3. The following stream of after-tax cash flows are available to you as a potential equity investor
in a leveraged lease:

End of Year Cash Flow (After-Tax) End of Year Cash Flow (After-Tax)
0 $ -50 6 $ 0
1 +30 7 -5
2 +20 8 -10
3 +15 9 -15
4 +10 10 +10
5 +5

The cash flow in year 0 represents the initial equity investment. The positive cash flows
in years 1 to 5 result from the tax shield benefits from accelerated depreciation and
interest deductibility on the nonrecourse debt. The negative cash flows in years 7 to 9 are
indicative of the cash flows generated in a leveraged lease after the earlier-period tax
shields have been used. The positive cash flow occurring in year 10 is the result of the
asset's salvage value.

a. What problems would you encounter in computing the equity investor's rate of return
on this investment?

b. If, as a potential equity investor, you require an 8 percent after-tax rate of return on
investments of this type, should you make this investment?

4. The First National Bank of Great Falls is considering a leveraged lease agreement involving
some mining equipment with the Big Sky Mining Corporation. The bank (40 percent
tax bracket) will be the lessor; the mining company, the lessee (0 percent tax bracket);
and a large California pension fund, the lender. Big Sky is seeking $50 million, and the
pension fund has agreed to lend the bank $40 million at 10 percent. The bank has agreed
to repay the pension fund $4 million of principal each year plus interest. (The remaining
balance will be repaid in a balloon payment at the end of the fifth year.) The equipment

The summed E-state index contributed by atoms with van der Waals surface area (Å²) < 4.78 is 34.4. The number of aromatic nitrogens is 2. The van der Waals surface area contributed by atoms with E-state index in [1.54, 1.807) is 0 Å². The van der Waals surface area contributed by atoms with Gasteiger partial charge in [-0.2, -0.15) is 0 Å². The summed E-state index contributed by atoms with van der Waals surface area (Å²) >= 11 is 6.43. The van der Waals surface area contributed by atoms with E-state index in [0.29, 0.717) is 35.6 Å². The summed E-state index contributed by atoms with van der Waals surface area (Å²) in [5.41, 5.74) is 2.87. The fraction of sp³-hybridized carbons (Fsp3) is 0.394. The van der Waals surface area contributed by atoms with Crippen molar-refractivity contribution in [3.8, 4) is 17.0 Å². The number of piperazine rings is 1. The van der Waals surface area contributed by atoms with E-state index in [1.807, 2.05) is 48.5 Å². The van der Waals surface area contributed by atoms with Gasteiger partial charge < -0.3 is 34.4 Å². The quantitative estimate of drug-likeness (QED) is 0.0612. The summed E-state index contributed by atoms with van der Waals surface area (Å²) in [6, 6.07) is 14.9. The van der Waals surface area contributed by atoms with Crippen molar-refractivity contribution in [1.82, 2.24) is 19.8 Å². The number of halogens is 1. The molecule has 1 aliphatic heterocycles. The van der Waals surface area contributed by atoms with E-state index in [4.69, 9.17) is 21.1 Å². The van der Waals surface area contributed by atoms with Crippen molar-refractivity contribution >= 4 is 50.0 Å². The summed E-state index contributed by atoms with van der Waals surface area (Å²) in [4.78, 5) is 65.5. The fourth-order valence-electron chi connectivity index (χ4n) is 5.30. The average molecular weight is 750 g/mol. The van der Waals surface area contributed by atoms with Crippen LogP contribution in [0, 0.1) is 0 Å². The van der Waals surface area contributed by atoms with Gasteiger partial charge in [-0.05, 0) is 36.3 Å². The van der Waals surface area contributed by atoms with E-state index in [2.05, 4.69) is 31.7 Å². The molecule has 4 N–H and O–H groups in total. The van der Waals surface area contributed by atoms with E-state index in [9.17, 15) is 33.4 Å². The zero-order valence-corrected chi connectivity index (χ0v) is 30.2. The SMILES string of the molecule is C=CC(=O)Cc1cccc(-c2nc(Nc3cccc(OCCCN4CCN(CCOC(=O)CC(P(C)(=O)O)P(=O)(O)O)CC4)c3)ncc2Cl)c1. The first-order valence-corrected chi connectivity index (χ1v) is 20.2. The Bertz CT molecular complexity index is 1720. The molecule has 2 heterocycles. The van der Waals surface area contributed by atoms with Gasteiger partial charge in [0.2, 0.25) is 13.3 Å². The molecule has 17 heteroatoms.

will be depreciated on a straight-line basis over a 5-year estimated useful life with no
expected salvage value. Assuming that Big Sky has agreed to annual lease payments of
$10 million, calculate the bank's initial cash outflow and its first two years of cash

5. Drake Paper Company sells on terms of "net 30." The firm's variable cost ratio is 0.80.

a. If annual credit sales are $20 million and its accounts receivable average 15 days overdue,
what is Drake's investment in receivables?

b. Suppose that, as the result of a recession, annual credit sales decline by 10 percent to
$18 million, and customers delay their payments to an average of 25 days past the due
date. What will be Drake's new level of receivables investment?

6. Epstein Company, a wholesale distributor of jewelry, sells to retail jewelry stores on
terms of "net 120." Its average collection period is 150 days. The company is considering
the introduction of a 4 percent cash discount if customers pay within 30 days. Such a
change in credit terms is expected to reduce the average collection period to 108 days.
Epstein expects 30 percent of its customers to take the cash discount. Annual credit sales
are $6 million. Epstein's variable cost ratio is 0.667, and its required pretax return on
receivables investment is 15 percent. The company does not expect its inventory level to
change as a result of the change in credit terms. Determine the following:

a. The funds released by the change in credit terms

b. The net effect on Epstein's pretax profits